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Letting customers try it on?


#1

Hi,

I would be interested in hearing how some of you deal with the issue
of customers handling/trying on your jewelry for sale. People come
in to my gallery wearing all sorts of lotions and cremes, and some
are plain sweaty.

especially in the hot climate I live in! Still, I know that you must
let people try things on in order to sell"and I know that not all
people will buy what they try on.

Some of my items include silk cords and woven fiber “which can’t be
cleaned and polished, ha ha” so what can I do? On one hand I want to
try and sell, and not hurt people’s feelings. On the other hand, I
must protect my items for sale.

I am reminded of the fact that one must wear socks to try on
shoes… Should I place a neutral scarf around them, explaining the
reason? Before I try this, any other ideas?

Thanx and keep shining,
Devora


#2

a microwave or refrigerator and pre-wrapped, logo stamped/imprinted
towelettes (available from restaurant suppliers) and a tray
appropriate to the design of your store with a large mirror next to
it on the counter where you have your fiber work displayed.
Otherwise there are no alterrnatives that I can imagine that are not
offensive, and that clearly get the point across without telling
every potential customer that you have a problem with them trying on
your work. or put the fiber collection on hold until the weather
changes. There is no way to exclude people that wear cosmetics,
lotions, etc. from trying on pieces they may potentially buy without
being offensive. in fact why is it you have it for sale to the
general public at all if your target market is limited, as it seems,
to people that have normal skin, don’t wear cosmetics and don’t
sweat? seems a bit constrictive from what I read in your post. . is
protecting your work more important than selling it? I know of one
fiber included jewelry artisan that said to me recently" wool has
lanolin, I use wool felt because it’s naturally repellent. other than
scotch-guarding it I just can’t worry about people’s sweat
contaminating my work. If I do I would never sell anything!" This was
outdoors in New Orleans at the Jazz and Heritage Festival in 98
degree heat. She sold over 2K by 3 pm and no one’s make up appeared
on the pieces that I could see. If someone’s make up should obviously
have rubbed off after they trued it on, either make up your mind that
you will alienate that person when enforcing some posted policy you
choose to post in the store about damages or relax, provide a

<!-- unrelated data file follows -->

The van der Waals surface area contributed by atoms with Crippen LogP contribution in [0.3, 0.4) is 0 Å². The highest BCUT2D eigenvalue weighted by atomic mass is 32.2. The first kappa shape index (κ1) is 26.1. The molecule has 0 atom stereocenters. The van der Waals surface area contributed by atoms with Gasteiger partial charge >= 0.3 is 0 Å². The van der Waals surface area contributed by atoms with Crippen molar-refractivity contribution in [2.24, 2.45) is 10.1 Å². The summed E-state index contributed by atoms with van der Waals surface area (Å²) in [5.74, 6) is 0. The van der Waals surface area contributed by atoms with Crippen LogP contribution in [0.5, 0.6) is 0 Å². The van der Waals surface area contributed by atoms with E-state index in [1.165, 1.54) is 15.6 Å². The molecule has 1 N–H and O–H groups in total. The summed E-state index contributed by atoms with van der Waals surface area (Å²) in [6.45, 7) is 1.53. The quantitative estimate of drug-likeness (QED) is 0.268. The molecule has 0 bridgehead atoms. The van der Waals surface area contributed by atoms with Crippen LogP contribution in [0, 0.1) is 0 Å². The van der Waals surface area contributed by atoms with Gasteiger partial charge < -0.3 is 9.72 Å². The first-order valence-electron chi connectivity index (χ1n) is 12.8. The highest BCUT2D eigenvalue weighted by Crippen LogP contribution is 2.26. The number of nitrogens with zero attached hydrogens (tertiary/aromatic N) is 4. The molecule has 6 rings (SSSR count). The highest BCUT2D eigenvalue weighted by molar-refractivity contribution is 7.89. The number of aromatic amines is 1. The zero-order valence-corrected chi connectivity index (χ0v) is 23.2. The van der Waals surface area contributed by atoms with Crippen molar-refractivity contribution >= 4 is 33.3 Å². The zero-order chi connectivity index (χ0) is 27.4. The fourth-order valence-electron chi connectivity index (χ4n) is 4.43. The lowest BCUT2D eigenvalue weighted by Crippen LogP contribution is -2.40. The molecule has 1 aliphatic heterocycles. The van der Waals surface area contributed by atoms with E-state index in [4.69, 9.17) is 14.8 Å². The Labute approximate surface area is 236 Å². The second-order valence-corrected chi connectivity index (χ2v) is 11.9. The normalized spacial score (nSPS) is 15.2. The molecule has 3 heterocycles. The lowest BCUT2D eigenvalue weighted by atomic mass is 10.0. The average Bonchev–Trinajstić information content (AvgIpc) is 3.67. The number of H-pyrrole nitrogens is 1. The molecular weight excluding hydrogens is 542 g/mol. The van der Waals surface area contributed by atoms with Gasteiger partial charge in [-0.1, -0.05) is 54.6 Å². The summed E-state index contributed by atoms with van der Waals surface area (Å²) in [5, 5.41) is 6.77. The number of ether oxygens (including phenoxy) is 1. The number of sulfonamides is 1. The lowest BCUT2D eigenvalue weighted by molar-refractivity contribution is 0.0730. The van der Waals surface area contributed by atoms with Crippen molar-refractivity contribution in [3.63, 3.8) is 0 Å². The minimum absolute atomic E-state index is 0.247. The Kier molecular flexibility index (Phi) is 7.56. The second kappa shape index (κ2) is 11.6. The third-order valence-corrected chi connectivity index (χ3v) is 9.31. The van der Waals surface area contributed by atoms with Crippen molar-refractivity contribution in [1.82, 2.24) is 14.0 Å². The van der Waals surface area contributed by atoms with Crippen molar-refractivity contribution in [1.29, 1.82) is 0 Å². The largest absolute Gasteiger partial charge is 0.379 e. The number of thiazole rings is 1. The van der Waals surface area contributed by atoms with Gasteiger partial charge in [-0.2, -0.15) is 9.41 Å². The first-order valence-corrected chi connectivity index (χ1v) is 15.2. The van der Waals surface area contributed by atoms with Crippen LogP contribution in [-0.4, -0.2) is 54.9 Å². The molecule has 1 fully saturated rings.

"cleaning station" of sorts and subtlety and be ready to replace that
damaged piece and write it off at tax time! RER


#3

Hi RER,

There is no way to exclude people that wear cosmetics, lotions,
etc. from trying on pieces they may potentially buy without being
offensive....I just can't worry about people's sweat contaminating
my work. If I do I would never sell anything. 

Thanx for taking the time to reply and for sharing your knowledge of
this matter with me. I have already thought of the towelette and
tray possibility - as well as draping some (nice but neutrally
colored) material over the person before they try on the fiber
jewelry. This way customers can see the item’s colors on them
without imprinting their scent on it. Of course once it’s theirs, I
ams ure they will follow my instructions on caring for the item…
But, I need to protect the item until it is sold.

My point in posting this issue is to hear how other artists and
salespeople may deal with this. My pieces will not melt away like the
Wicked Witch of the West. I am not one of those artists who won’t
let anyone come close to their pieces, ha ha!!! Not at all!!! I need
them to feel that drop of my energy that I put into each item that I
create. But, as I incorporate kumihimo, needlweaving and handwoven
silk and fibers along with metals and beadweaving in some of my
pieces, I would just like to hear if there are any additional ideas
that I hadn’t thought of. As I write this post I am thinking of
another idea. How about a sign that reads something like “You break
or soil it, you buy it!”, but nicely worded?

Thanx and keep shining,
D


#4
I have already thought of the towelette and tray possibility - as
well as draping some (nice but neutrally colored) material over
the person before they try on the fiber jewelry. 

I don’t do fiber work, so for whatever it’s worth… I would worry
that the measures you describe would convey to the potential